BALTIMORE - Mommy blogger Titania Jordan tosses and turns for hours each night, and she thinks she knows why.
She says, "From about 7 pm 'til midnight, i am in front of a screen. I'm on the computer; i'm on my mobile device."
She could be right. Researchers, including Harvard University's Dr. Steven Lockley, argues light suppresses melatonin, a hormone that helps regulate sleep.
But nowadays, we're flooded with light. Whether we're texting, e-mailing, or catching up on TV.
Lockley says, "It's a very unnatural thing for us to do, and so when we expose ourselves to light at night, we tell the brain that it's daytime."
That little bit of light can throw off our body clock. The American Academy of Sleep Medicine says it's important to raise a red flag about blue wavelengths, the kind emitted by energy efficient lightbulbs and electronic gadgets.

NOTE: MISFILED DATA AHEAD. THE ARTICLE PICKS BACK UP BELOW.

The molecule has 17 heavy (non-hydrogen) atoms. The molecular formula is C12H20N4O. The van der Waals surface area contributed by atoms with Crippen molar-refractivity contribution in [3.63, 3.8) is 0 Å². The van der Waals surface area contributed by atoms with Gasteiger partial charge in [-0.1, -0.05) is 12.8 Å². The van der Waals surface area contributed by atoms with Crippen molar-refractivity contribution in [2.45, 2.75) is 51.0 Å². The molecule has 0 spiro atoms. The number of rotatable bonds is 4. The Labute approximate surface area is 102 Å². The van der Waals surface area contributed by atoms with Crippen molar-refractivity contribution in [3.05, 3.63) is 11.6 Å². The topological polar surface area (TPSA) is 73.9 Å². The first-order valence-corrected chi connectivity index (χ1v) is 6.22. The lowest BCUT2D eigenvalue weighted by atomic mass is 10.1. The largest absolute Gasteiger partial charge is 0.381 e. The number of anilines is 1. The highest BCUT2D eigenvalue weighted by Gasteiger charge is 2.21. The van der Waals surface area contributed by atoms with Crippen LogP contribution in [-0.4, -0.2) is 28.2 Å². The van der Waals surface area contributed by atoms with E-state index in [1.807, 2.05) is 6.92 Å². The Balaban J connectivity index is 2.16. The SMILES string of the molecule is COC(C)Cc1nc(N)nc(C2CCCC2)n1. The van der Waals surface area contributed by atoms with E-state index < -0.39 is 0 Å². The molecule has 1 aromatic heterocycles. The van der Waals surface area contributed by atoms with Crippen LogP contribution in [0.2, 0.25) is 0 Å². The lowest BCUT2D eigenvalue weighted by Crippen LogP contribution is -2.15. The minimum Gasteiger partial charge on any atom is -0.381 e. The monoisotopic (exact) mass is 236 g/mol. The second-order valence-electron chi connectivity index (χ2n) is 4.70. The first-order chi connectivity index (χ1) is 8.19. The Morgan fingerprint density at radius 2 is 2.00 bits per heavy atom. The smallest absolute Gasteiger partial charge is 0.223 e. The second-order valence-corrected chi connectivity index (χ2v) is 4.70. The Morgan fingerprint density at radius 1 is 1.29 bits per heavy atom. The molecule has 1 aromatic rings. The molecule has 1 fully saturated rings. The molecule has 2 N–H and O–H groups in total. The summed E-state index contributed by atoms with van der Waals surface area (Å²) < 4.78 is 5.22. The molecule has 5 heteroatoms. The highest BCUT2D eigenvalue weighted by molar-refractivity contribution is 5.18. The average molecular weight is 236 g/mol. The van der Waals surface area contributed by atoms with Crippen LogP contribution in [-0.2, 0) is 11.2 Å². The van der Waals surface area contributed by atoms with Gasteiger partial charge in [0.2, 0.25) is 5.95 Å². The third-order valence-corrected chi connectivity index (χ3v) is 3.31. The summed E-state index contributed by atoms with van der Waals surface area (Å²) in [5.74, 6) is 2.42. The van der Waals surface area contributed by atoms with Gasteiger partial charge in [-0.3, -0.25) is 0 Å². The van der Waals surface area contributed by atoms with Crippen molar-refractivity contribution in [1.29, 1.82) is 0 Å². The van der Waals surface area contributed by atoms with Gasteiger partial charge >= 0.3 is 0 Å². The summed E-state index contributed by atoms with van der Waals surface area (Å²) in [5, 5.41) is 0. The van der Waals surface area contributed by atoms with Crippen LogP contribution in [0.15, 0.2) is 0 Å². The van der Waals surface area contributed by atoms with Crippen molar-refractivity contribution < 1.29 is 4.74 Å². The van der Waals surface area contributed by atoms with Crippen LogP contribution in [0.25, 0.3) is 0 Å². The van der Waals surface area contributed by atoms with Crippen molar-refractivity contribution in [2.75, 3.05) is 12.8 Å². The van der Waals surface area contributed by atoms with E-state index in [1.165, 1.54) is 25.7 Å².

Even dim light can be problematic. He says, "We know that blue light has the greatest propensity to alter circadian rhythms, and yet nowadays it seems that blue is the color du jour."
Studies have linked blue light and poor sleep to depression, diabetes, obesity and cardiovascular problems.
What can you do?
Have a regular bed time routine.
Sleep in a cool, dark room.
And most importantly, power down early.
Ideally, two-to three hours before bed.
But if that's not possible, Lockley says, "If you must have screen time before going to bed then limiting the amount of light that's emitted from the screen would be helpful, so you can turn down the brightness."
Copyright 2012 Scripps Media, Inc. All rights reserved. This material may not be published, broadcast, rewritten, or redistributed.
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